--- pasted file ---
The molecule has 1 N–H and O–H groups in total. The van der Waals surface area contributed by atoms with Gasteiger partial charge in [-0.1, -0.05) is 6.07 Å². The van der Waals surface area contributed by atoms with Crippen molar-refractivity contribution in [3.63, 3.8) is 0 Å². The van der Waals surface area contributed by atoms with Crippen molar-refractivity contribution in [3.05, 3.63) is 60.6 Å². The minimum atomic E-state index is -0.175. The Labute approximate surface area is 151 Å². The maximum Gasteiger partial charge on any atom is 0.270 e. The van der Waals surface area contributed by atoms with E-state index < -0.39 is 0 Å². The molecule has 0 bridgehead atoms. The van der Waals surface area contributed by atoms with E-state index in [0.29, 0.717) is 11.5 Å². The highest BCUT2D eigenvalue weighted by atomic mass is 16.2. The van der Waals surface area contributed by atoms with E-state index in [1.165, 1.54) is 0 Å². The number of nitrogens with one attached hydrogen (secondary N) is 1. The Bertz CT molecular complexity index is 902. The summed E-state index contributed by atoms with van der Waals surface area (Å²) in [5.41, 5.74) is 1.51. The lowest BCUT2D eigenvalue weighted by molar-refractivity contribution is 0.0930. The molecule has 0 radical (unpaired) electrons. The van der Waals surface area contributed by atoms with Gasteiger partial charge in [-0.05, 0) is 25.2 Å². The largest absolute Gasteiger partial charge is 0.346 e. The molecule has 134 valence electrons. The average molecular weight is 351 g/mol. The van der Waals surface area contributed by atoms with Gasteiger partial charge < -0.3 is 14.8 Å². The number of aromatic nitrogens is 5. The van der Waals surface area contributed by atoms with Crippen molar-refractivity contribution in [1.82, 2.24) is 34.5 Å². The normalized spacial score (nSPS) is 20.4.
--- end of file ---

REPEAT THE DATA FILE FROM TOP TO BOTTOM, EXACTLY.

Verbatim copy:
The molecule has 1 N–H and O–H groups in total. The van der Waals surface area contributed by atoms with Gasteiger partial charge in [-0.1, -0.05) is 6.07 Å². The van der Waals surface area contributed by atoms with Crippen molar-refractivity contribution in [3.63, 3.8) is 0 Å². The van der Waals surface area contributed by atoms with Crippen molar-refractivity contribution in [3.05, 3.63) is 60.6 Å². The minimum atomic E-state index is -0.175. The Labute approximate surface area is 151 Å². The maximum Gasteiger partial charge on any atom is 0.270 e. The van der Waals surface area contributed by atoms with E-state index < -0.39 is 0 Å². The molecule has 0 bridgehead atoms. The van der Waals surface area contributed by atoms with E-state index in [0.29, 0.717) is 11.5 Å². The highest BCUT2D eigenvalue weighted by atomic mass is 16.2. The van der Waals surface area contributed by atoms with E-state index in [1.165, 1.54) is 0 Å². The number of nitrogens with one attached hydrogen (secondary N) is 1. The Bertz CT molecular complexity index is 902. The summed E-state index contributed by atoms with van der Waals surface area (Å²) in [5.41, 5.74) is 1.51. The lowest BCUT2D eigenvalue weighted by molar-refractivity contribution is 0.0930. The molecule has 0 radical (unpaired) electrons. The van der Waals surface area contributed by atoms with Gasteiger partial charge in [-0.05, 0) is 25.2 Å². The largest absolute Gasteiger partial charge is 0.346 e. The molecule has 134 valence electrons. The average molecular weight is 351 g/mol. The van der Waals surface area contributed by atoms with Gasteiger partial charge < -0.3 is 14.8 Å². The number of aromatic nitrogens is 5. The van der Waals surface area contributed by atoms with Crippen molar-refractivity contribution in [1.82, 2.24) is 34.5 Å². The normalized spacial score (nSPS) is 20.4.